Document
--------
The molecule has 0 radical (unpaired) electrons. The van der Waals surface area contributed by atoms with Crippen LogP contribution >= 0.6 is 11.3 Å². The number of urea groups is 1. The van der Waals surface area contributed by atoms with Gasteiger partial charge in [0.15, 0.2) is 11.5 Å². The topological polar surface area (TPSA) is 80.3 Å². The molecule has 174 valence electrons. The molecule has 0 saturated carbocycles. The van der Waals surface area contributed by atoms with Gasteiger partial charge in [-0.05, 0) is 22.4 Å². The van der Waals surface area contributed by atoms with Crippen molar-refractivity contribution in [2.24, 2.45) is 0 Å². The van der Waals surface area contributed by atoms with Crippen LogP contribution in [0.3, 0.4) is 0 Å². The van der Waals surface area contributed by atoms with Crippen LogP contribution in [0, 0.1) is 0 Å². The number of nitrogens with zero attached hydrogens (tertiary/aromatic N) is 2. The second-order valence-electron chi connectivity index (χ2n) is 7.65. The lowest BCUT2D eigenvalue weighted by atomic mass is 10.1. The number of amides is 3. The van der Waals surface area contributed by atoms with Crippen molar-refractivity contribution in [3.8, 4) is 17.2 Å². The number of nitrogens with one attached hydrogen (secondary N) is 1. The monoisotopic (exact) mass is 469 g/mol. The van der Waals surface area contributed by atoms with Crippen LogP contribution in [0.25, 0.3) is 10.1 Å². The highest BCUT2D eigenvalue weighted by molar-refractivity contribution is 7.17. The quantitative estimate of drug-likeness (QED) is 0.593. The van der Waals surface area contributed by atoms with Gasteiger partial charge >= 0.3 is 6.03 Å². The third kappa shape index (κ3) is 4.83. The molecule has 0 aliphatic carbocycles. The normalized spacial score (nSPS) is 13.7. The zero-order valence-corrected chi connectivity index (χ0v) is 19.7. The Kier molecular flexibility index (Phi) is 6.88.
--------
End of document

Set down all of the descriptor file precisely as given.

The molecule has 0 radical (unpaired) electrons. The van der Waals surface area contributed by atoms with Crippen LogP contribution >= 0.6 is 11.3 Å². The number of urea groups is 1. The van der Waals surface area contributed by atoms with Gasteiger partial charge in [0.15, 0.2) is 11.5 Å². The topological polar surface area (TPSA) is 80.3 Å². The molecule has 174 valence electrons. The molecule has 0 saturated carbocycles. The van der Waals surface area contributed by atoms with Gasteiger partial charge in [-0.05, 0) is 22.4 Å². The van der Waals surface area contributed by atoms with Crippen molar-refractivity contribution in [2.24, 2.45) is 0 Å². The van der Waals surface area contributed by atoms with Crippen LogP contribution in [0.3, 0.4) is 0 Å². The van der Waals surface area contributed by atoms with Crippen LogP contribution in [0, 0.1) is 0 Å². The number of nitrogens with zero attached hydrogens (tertiary/aromatic N) is 2. The second-order valence-electron chi connectivity index (χ2n) is 7.65. The lowest BCUT2D eigenvalue weighted by atomic mass is 10.1. The number of amides is 3. The van der Waals surface area contributed by atoms with Crippen molar-refractivity contribution in [3.8, 4) is 17.2 Å². The number of nitrogens with one attached hydrogen (secondary N) is 1. The monoisotopic (exact) mass is 469 g/mol. The van der Waals surface area contributed by atoms with Crippen LogP contribution in [0.25, 0.3) is 10.1 Å². The highest BCUT2D eigenvalue weighted by molar-refractivity contribution is 7.17. The quantitative estimate of drug-likeness (QED) is 0.593. The van der Waals surface area contributed by atoms with Gasteiger partial charge >= 0.3 is 6.03 Å². The third kappa shape index (κ3) is 4.83. The molecule has 0 aliphatic carbocycles. The normalized spacial score (nSPS) is 13.7. The zero-order valence-corrected chi connectivity index (χ0v) is 19.7. The Kier molecular flexibility index (Phi) is 6.88.